- New specialty pavilions for like exhibitors and niche products.
- New Operator Innovator Awards, with winners announced at an after-show party.
- New evening events – both large parties and exclusive, small-group dining experiences.
- More celebrity-chef appearances and book signings
- Expanded International Wine, Spirits & Beer Event, with total number of exhibiting companies up 40 percent over 2011.
- Increased social-media presence and tools.
Even though the NRA Show is the restaurant industry’s biggest trade show, you can’t assume people will come for that reason alone, said NRA’s Mary Pat Heftman. “We believe in a strategy that provides as many reasons as possible to say, ‘Yes, I will register, book a flight and hotel, spend time [away from] my business.’”
To that end, NRA added more networking events this year, plus new social events and after-show parties. “It’s all in the combination of providing the attendees and exhibitors with the very best options for networking, seeing/sampling products, entertainment, and a destination that will trigger them to not only attend, but stay engaged with the brand,” Heftman said.
A walk through the show floor at McCormick Place established that exhibitors weren’t passively displaying their products or services, but were looking for similar levels of engagement. “The key is to not just show up, but do something to create a buzz,” said Scott DeShetler, director of marketing for Ice-O-Matic, whose strategy for the 2012 show was a guerrilla marketing campaign that targeted show-goers at hotels and shuttle stops. Marketing staff carried placards and passed out pins with political-style slogans, such as “Demand More Ice for the Price” and “Just Say Yes to Productivity.”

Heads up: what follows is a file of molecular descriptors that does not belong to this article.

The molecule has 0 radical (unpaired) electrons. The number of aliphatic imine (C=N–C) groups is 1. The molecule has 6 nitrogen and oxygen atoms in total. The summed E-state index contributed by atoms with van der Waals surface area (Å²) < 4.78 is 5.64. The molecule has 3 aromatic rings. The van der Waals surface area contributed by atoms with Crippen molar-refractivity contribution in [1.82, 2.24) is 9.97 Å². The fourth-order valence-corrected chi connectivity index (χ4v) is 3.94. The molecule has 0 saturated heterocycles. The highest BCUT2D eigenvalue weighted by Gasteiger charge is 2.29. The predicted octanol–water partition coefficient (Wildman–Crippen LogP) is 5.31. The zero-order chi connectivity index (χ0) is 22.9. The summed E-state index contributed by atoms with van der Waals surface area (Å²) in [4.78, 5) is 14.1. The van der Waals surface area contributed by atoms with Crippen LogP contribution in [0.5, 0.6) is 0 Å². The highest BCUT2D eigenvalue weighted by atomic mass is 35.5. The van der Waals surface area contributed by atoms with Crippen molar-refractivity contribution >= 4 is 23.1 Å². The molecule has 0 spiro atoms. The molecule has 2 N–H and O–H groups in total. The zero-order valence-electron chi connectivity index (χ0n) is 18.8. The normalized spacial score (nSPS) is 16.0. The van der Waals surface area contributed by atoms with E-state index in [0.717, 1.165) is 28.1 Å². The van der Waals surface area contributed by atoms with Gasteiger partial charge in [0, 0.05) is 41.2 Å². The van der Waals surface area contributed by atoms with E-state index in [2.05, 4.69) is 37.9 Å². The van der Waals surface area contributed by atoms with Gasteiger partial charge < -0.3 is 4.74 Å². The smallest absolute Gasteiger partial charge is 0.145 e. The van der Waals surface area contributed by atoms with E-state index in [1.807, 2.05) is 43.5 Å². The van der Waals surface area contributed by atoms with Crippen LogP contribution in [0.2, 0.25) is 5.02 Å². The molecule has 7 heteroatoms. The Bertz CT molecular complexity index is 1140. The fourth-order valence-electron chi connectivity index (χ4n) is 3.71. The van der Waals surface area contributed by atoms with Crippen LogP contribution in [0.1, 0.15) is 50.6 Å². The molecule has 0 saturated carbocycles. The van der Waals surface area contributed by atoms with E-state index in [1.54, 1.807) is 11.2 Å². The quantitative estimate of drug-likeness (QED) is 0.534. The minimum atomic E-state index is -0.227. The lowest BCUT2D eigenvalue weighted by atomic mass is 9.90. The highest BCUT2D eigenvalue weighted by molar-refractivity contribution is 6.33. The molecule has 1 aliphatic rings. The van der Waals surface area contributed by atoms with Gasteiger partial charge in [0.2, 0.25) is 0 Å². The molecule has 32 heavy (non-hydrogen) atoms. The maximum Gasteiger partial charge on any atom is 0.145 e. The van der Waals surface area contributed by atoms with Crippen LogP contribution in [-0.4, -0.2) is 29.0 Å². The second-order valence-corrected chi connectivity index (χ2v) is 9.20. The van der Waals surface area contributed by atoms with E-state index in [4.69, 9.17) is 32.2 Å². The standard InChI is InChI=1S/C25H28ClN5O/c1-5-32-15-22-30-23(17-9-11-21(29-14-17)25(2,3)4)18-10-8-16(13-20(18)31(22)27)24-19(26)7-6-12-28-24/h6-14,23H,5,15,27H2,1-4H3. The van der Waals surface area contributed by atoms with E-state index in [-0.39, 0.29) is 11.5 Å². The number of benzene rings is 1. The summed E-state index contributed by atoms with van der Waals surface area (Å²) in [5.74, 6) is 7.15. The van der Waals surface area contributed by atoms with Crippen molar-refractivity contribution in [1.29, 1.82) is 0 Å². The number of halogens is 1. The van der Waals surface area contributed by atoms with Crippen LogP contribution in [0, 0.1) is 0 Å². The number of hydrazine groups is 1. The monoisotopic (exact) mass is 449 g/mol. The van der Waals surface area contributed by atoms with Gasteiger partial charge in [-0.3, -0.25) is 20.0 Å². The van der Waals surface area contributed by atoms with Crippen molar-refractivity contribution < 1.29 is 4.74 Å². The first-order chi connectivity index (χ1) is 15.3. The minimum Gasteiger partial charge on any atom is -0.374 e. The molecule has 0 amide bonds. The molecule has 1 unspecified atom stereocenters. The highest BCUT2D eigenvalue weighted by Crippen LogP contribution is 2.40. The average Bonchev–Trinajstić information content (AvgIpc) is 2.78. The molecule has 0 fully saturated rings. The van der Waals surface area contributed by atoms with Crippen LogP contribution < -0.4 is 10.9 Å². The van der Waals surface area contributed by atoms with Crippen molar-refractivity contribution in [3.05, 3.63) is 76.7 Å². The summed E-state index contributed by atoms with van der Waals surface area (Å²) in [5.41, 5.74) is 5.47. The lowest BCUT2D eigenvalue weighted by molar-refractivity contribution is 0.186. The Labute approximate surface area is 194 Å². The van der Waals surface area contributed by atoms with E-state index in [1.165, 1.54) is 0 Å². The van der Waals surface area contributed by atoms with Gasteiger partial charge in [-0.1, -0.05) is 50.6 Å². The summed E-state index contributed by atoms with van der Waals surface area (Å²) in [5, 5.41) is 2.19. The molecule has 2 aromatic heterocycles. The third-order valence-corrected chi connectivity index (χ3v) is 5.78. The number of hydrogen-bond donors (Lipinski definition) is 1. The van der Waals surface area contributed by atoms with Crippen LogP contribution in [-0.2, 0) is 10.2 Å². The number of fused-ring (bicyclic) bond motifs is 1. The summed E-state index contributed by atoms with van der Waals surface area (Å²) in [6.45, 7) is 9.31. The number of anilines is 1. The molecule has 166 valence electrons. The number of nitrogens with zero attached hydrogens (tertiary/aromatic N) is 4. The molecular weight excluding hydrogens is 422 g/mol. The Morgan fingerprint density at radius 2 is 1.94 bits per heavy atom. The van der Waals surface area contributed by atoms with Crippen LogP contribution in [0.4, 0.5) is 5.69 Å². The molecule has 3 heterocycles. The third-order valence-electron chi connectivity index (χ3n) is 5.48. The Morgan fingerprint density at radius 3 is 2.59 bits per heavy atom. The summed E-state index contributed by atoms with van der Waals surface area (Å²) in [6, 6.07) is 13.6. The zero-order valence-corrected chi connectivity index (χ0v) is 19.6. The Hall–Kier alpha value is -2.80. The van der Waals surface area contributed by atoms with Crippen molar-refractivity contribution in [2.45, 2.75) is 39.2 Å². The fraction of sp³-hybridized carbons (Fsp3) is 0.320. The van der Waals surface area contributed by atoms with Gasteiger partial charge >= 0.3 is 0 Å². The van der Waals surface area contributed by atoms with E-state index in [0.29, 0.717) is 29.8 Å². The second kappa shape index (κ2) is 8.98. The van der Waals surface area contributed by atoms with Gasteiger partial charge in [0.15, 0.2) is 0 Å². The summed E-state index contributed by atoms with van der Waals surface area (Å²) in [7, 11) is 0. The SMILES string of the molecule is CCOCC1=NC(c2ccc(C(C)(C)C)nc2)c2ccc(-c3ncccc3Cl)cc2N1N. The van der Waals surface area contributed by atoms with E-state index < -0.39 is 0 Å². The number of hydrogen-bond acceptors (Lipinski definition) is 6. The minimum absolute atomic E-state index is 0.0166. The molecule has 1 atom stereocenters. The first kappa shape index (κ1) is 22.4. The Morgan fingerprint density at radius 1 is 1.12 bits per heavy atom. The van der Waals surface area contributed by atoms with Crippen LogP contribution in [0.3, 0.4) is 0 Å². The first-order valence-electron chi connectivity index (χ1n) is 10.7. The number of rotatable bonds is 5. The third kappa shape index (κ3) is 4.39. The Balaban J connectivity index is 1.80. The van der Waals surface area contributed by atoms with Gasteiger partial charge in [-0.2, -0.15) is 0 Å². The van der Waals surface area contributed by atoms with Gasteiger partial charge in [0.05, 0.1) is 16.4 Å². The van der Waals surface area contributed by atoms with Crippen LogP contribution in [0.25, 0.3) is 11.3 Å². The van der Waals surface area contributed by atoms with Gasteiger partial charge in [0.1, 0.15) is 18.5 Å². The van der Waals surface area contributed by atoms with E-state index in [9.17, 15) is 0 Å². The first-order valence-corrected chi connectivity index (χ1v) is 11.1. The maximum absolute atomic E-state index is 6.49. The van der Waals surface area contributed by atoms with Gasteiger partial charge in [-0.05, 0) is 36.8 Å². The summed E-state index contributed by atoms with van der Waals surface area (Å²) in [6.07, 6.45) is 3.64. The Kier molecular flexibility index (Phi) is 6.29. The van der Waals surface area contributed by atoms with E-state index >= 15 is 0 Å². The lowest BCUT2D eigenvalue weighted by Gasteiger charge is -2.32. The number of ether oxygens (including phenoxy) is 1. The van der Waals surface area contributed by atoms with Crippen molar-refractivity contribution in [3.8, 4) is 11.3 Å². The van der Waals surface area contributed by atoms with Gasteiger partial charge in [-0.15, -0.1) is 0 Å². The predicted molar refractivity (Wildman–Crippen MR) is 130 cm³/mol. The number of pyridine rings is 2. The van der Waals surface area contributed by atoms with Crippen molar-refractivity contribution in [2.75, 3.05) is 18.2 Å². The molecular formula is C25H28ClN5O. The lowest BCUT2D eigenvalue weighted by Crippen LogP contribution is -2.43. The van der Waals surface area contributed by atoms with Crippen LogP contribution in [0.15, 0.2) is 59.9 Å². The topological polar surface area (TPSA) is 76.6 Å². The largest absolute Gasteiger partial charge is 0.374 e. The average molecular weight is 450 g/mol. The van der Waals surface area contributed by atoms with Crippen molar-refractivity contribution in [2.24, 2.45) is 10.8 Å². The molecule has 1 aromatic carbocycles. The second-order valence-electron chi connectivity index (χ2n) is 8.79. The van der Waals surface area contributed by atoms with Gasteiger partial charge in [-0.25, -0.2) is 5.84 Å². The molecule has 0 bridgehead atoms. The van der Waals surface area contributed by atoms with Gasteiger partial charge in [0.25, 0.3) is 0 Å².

The guerrilla campaign was the kick-off to the company’s new advertising campaign, “The Ice Cold Truth,” and Ice-O-Matic invited attendees to “Join the Movement” for campaign updates and product information. “We’re number four in an industry of four, so we need to approach things a little differently,” DeShetler said. “Our goal was to create a buzz, but also generate some serious leads.”
Another exhibitor looking to stand out was uniform and culinary apparel company Chef Works. Rather than displaying its apparel on mannequins, Chef Works produced an in-booth fashion show, complete with a glossy white runway, DJ, thumping music, emcee, and professional models. “You have to have an edge,” said Marcee Katz-Coons, vice president of national accounts. “This year, everyone’s talking about the fashion show. It’s hard not to notice us.”
While Chef Works provided a New York City–style fashion-runway experience, Community Coffee invited attendees to head south. The Louisiana-based company’s tagline is “the genuine flavor of New Orleans,” and its booth delivered on that promise by recreating a New Orleans street corner, complete with faux cobblestone floor, streetlights, and classic New Orleans streetcar. It wasn’t named Desire – but attendees seemed to get the picture.
To learn more about the National Restaurant Association Show, visit restaurant.org/show.